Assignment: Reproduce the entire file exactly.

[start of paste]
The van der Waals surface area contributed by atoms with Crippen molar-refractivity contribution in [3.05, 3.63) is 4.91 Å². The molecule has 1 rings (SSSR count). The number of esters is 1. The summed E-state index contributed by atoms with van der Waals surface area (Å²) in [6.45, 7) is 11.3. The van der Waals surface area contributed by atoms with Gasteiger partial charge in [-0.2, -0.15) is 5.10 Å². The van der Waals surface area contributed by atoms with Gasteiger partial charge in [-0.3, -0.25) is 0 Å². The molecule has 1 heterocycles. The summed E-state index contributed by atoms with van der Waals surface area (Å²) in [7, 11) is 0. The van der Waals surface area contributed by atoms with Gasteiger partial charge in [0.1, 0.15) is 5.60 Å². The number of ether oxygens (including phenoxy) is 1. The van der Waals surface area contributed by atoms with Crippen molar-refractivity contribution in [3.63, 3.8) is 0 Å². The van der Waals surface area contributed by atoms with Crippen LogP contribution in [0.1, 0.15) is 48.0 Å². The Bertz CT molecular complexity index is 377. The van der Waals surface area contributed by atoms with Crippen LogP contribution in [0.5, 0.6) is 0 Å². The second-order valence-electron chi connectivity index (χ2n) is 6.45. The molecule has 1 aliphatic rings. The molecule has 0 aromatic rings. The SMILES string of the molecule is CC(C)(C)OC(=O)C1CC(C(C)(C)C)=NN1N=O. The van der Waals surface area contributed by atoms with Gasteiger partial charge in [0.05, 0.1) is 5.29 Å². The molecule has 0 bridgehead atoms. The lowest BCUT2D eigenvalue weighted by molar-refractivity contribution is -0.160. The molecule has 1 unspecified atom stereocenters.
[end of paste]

The van der Waals surface area contributed by atoms with Crippen molar-refractivity contribution in [3.05, 3.63) is 4.91 Å². The molecule has 1 rings (SSSR count). The number of esters is 1. The summed E-state index contributed by atoms with van der Waals surface area (Å²) in [6.45, 7) is 11.3. The van der Waals surface area contributed by atoms with Gasteiger partial charge in [-0.2, -0.15) is 5.10 Å². The van der Waals surface area contributed by atoms with Gasteiger partial charge in [-0.3, -0.25) is 0 Å². The molecule has 1 heterocycles. The summed E-state index contributed by atoms with van der Waals surface area (Å²) in [7, 11) is 0. The van der Waals surface area contributed by atoms with Gasteiger partial charge in [0.1, 0.15) is 5.60 Å². The number of ether oxygens (including phenoxy) is 1. The van der Waals surface area contributed by atoms with Crippen molar-refractivity contribution in [3.63, 3.8) is 0 Å². The van der Waals surface area contributed by atoms with Crippen LogP contribution in [0.1, 0.15) is 48.0 Å². The Bertz CT molecular complexity index is 377. The van der Waals surface area contributed by atoms with Crippen LogP contribution in [0.5, 0.6) is 0 Å². The second-order valence-electron chi connectivity index (χ2n) is 6.45. The molecule has 1 aliphatic rings. The molecule has 0 aromatic rings. The SMILES string of the molecule is CC(C)(C)OC(=O)C1CC(C(C)(C)C)=NN1N=O. The van der Waals surface area contributed by atoms with Gasteiger partial charge in [0.05, 0.1) is 5.29 Å². The molecule has 0 bridgehead atoms. The lowest BCUT2D eigenvalue weighted by molar-refractivity contribution is -0.160. The molecule has 1 unspecified atom stereocenters.